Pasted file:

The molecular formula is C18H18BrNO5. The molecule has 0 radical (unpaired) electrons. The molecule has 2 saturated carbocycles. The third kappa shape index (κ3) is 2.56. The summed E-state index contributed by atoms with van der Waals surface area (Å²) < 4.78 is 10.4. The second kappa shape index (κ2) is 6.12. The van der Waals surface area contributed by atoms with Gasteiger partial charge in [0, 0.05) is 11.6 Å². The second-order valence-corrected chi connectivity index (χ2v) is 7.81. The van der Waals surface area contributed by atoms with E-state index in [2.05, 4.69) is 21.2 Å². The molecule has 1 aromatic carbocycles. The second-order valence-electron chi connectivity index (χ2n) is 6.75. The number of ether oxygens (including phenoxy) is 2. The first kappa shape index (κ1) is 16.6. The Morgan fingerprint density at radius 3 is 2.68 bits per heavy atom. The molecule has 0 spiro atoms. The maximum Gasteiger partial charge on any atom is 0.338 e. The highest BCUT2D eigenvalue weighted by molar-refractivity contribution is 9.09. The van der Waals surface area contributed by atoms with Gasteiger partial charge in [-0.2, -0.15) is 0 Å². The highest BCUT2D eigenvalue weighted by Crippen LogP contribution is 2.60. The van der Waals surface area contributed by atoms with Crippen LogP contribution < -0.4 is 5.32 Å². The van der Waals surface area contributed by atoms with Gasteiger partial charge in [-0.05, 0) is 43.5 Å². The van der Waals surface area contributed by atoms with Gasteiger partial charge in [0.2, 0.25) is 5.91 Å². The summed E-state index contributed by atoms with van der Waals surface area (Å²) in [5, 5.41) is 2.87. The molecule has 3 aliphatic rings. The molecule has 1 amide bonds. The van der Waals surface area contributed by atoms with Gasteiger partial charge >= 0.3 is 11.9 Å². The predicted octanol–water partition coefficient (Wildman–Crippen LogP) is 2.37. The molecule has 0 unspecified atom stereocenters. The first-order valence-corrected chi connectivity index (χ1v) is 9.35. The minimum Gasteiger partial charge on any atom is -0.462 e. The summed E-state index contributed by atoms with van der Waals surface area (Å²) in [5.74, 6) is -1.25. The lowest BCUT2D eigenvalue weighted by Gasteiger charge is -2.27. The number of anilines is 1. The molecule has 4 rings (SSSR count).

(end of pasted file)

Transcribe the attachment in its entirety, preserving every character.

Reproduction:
The molecular formula is C18H18BrNO5. The molecule has 0 radical (unpaired) electrons. The molecule has 2 saturated carbocycles. The third kappa shape index (κ3) is 2.56. The summed E-state index contributed by atoms with van der Waals surface area (Å²) < 4.78 is 10.4. The second kappa shape index (κ2) is 6.12. The van der Waals surface area contributed by atoms with Gasteiger partial charge in [0, 0.05) is 11.6 Å². The second-order valence-corrected chi connectivity index (χ2v) is 7.81. The van der Waals surface area contributed by atoms with E-state index in [2.05, 4.69) is 21.2 Å². The molecule has 1 aromatic carbocycles. The second-order valence-electron chi connectivity index (χ2n) is 6.75. The number of ether oxygens (including phenoxy) is 2. The first kappa shape index (κ1) is 16.6. The Morgan fingerprint density at radius 3 is 2.68 bits per heavy atom. The molecule has 0 spiro atoms. The maximum Gasteiger partial charge on any atom is 0.338 e. The highest BCUT2D eigenvalue weighted by molar-refractivity contribution is 9.09. The van der Waals surface area contributed by atoms with Gasteiger partial charge in [-0.2, -0.15) is 0 Å². The highest BCUT2D eigenvalue weighted by Crippen LogP contribution is 2.60. The van der Waals surface area contributed by atoms with Crippen LogP contribution < -0.4 is 5.32 Å². The van der Waals surface area contributed by atoms with Gasteiger partial charge in [-0.05, 0) is 43.5 Å². The van der Waals surface area contributed by atoms with Gasteiger partial charge in [0.2, 0.25) is 5.91 Å². The summed E-state index contributed by atoms with van der Waals surface area (Å²) in [5, 5.41) is 2.87. The molecule has 3 aliphatic rings. The molecule has 1 amide bonds. The van der Waals surface area contributed by atoms with Gasteiger partial charge >= 0.3 is 11.9 Å². The predicted octanol–water partition coefficient (Wildman–Crippen LogP) is 2.37. The molecule has 0 unspecified atom stereocenters. The first-order valence-corrected chi connectivity index (χ1v) is 9.35. The minimum Gasteiger partial charge on any atom is -0.462 e. The summed E-state index contributed by atoms with van der Waals surface area (Å²) in [5.74, 6) is -1.25. The lowest BCUT2D eigenvalue weighted by Gasteiger charge is -2.27. The number of anilines is 1. The molecule has 4 rings (SSSR count).